Accolades to the Government of India’s successful vaccination drive, though the cases are restricted but we still find Omicron showing flashes of the Delta variant. With much under discussion with respect to the symptoms, severity and effect of the dose of vaccine for this new variant, the rising cases have stirred certain fear and panic among the people, owing to the uncertainty following it. With the strain being relatively new, and data being limited, looking at the number of cases, in the current scenario, expert’s advice to get vaccinated and follow the COVID protocols seriously.

Are the symptoms of Omicron any different from the previous variants?

Omicron – the new, highly transmissible variant of the SARS-CoV-2 coronavirus, has taken the world by storm, driving up daily COVID-19 cases in exceptional measures. Although there currently is a debate among public health professionals and infectious diseases experts on how “mild” the Omicron variant really is on humans, a number of medical researches have pointed to its feeble attack on the lungs that could make it less dangerous than the other, more fatal variants which came prior, such as Delta.

Doctors say, the symptoms caused by this Omicron virus, are more or less the same as of the other COVID variants. At large, the symptoms are common and include a sore throat, runny nose, tiredness and fatigue, and mild fever. A majority of people who have been affected by Covid-19 new Omicron variant, show mild symptoms that subside within a week. While the course is being monitored by the Government in connection with the Health department and renowned scientists and researchers, how easily the new variant spreads, what is the severity of this one, or are the current vaccines and other medications effective towards it, the data is still evolving.

While the causes may be similar, there are certain signs that require medical attention when it comes to being infected with Omicron. Patients should watch out for difficulty in breathing, dip in their oxygen level, Sp02 being less than 94% in room temperature, or constant pain and uneasiness in the chest accompanied by mental confusion etc. However, experts and doctors have reported that the percentage of serious and severe patients was comparatively less than the Delta variant, especially during the second wave, cases escalated very quickly, and that such a trend has not been observed till yet in Omicron. On the other hand, kids have been seen to experience high fever that may not go too soon with medicines and cough with Omicron infections.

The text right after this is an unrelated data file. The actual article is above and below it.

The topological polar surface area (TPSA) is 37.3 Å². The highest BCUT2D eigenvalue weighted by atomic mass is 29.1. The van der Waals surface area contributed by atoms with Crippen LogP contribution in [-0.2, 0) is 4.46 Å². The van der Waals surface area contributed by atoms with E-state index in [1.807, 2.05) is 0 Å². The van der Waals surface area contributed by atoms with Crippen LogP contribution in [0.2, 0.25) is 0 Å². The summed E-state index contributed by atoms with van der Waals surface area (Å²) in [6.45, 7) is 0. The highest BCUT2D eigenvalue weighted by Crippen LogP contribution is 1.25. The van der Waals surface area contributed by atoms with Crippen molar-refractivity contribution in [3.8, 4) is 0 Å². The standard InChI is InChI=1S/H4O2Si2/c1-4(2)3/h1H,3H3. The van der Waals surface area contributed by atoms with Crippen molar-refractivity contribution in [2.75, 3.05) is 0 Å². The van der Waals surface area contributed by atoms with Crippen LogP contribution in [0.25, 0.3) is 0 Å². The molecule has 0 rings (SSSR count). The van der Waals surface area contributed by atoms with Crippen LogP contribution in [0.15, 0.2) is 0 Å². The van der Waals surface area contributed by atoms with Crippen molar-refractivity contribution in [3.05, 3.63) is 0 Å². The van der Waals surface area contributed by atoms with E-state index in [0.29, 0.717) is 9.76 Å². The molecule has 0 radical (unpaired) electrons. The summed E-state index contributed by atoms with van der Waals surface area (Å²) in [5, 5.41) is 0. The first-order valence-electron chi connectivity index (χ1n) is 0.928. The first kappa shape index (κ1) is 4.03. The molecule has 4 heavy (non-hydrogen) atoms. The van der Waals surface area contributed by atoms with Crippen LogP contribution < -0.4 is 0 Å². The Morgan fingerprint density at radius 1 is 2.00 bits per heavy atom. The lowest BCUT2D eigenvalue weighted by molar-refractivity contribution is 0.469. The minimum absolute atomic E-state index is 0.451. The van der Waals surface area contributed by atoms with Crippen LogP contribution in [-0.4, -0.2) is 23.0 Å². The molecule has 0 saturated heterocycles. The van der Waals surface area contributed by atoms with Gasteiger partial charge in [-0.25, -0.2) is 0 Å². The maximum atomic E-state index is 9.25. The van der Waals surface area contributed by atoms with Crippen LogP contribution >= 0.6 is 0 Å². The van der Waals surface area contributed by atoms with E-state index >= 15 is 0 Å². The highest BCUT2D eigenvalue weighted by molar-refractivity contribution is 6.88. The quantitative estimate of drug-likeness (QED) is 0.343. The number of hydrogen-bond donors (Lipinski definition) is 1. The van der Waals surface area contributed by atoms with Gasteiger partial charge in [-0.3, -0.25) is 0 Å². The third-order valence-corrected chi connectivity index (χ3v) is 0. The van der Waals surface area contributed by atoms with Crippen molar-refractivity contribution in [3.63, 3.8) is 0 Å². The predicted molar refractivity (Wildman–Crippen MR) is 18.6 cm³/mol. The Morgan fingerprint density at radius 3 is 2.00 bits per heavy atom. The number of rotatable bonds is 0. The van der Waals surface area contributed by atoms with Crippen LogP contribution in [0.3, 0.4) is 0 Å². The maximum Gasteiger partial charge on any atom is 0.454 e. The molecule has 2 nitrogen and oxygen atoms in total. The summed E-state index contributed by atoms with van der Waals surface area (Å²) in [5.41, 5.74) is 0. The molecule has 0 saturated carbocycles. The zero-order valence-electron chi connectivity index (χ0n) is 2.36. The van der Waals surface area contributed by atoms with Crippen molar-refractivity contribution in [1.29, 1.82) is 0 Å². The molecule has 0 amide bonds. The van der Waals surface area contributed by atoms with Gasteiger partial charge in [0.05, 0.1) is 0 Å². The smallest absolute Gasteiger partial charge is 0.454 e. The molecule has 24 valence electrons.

“It is unknown whether the mild clinical syndromes or differing symptom descriptions are a result of existing immunity or altered clinical features associated with omicron infection,” CDC said.

Make sure to get tested and isolated under a doctor’s supervision if you see symptoms. Book COVID RT-PCR here.

 Is the treatment similar?

Based on the genetic makeup of Omicron, scientists believe, some treatments can remain effective, while others might not be so. Doctors at prestigious medical institutes of India, say that the treatment is mostly symptomatic. People with severe disease might require oxygen or ventilator support. In the new variant, while most people are shown to have mild to moderate symptoms, the ones who had to be hospitalised included cancer patients, low immunity or the ones suffering from chronic diseases. Most of the hospitalised ones currently are either elderly patients or ones with some existing comorbidities.

The vaccines we are putting currently can protect us against the severity and prevent hospitalizations leading to deaths. With the Omicron variant, however, we are seeing a breakthrough in those who have already fallen a victim to the previous variants. With uncertainty looming over the variants, its causes, and medications, it is best advised to get yourself fully vaccinated, as to reduce the severity and the chances of getting hospitalised.

Especially with the emergence of this new variant, the importance of vaccinations and boosters cannot be stressed enough.

 Prevention being better than cure

In wake of this new variant, epidemiologists and virologists say that vaccination is the best way to tackle the pandemic situation. Doctors’ advice to continue wearing masks, following social distancing and hand hygiene. While with Omicron’s immune evasion capabilities, the chances of reinfection have increased, vaccines will largely protect everyone.  In the coming months, with fluctuations in temperature, respiratory infections, coughs and cold are common. One might misjudge them to be weather related, or what could actually be in the form of Covid symptoms, so it is best to get tested, avoid cramped, closed and crowded places, wear proper medicated masks, practice hygienic measures and stay safe.

The RT-PCR tests continue to remain the most steadfast and accurate way of detecting a potential Covid-19 infection.